WASHINGTON (AP) — The Commerce Department reports on new-home sales for November. The report will be released at 10 a.m. EST Tuesday . SALES UP: The forecast is that sales rose a modest 1.4 percent to a seasonally adjusted annual rate of 450,000, according to a survey by FactSet. HUGE JUMP: In October, sales surged 25.4 percent, the biggest one-month gain in 33 years, to a seasonally adjusted annual sales rate of 444,000. That gain followed three months of soft sales, leaving the overall level mostly unchanged from spring. The annual sales pace remains well below the 700,000 consistent with a healthy market. MIXED HOUSING: Sales slowed over the summer after mortgage rates rose sharply and a limited number of homes for sale boosted prices. The combination made home-buying less affordable. Mortgage rates remain nearly a full percentage point higher than in the spring. Rates rose in May after the Federal Reserve first signaled that it might slow its $85 billion in monthly bond purchases. But mortgage rates have declined a bit after peaking at 4.6 percent in August. The latest average rate on a 30-year fixed mortgage was 4.29 percent. The National Association of Realtors said last week that the number of people who bought existing homes in November fell for a third straight month. The lingering effects of the partial government shutdown in October might have deterred some sales. But the Realtors are forecasting that sales of existing homes will total 5.1 million this year. That would be the strongest year since 2007, when the housing bubble burst. And the government said builders broke ground on homes at a seasonally adjusted annual rate of 1.09 million homes and apartments in November. That was the fastest pace since February 2008 and was 23 percent higher than in October. The Fed announced last week that it will begin in January its long-anticipated move to trim its monthly bond purchases. The Fed said it would cut the $85 billion in purchases it has been making by a modest $10 billion . It indicated that further cuts would take place in coming months if the economy keeps improving. Long-term rates could head up after the Fed pulls back on its bond buying.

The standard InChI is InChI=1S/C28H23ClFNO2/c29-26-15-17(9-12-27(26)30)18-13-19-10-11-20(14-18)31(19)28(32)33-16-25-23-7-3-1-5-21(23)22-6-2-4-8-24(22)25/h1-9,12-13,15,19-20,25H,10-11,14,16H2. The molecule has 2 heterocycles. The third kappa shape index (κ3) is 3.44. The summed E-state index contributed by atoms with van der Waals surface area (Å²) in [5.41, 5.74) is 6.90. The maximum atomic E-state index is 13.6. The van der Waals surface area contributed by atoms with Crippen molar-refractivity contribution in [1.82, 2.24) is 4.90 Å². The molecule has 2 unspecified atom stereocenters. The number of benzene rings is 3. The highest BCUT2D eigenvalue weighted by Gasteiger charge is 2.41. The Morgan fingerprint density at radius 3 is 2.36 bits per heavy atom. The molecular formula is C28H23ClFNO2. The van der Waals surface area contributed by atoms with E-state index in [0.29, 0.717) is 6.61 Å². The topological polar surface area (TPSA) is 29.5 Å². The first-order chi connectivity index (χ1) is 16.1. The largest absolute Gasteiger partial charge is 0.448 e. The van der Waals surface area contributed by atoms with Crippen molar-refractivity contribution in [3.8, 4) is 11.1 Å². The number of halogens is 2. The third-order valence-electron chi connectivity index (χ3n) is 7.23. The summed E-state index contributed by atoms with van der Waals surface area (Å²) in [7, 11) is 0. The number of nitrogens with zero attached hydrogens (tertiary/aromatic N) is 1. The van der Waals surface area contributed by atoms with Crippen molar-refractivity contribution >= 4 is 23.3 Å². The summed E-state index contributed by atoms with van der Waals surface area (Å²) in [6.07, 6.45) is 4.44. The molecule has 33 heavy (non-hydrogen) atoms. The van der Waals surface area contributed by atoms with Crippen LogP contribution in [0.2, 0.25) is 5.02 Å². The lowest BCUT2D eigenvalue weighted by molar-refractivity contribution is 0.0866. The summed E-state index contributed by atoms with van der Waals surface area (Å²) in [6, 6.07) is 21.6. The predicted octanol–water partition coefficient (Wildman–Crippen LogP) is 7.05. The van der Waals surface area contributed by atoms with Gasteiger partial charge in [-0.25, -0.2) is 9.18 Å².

Most Popular Stories
- Obama Administration Releases Proposal to Regulate For-Profit Colleges
- U.S. Consumer Sentiment Falls in Early March
- Vybz Kartel Convicted of Murder
- Elizabeth Vargas' Husband Marc Cohn Addresses Rumors
- Keurig Adds Peet's coffee, Alters Starbucks deal
- Quiznos Files for Chapter 11
- SoCalGas Reaches Record Spend on Diversity Suppliers
- Koch Brothers Step up Anti-Obamacare Campaign
- U.S. to Relinquish Gov't Control Over Internet
- Is Malaysian Airlines Flight 370 in Andaman Sea?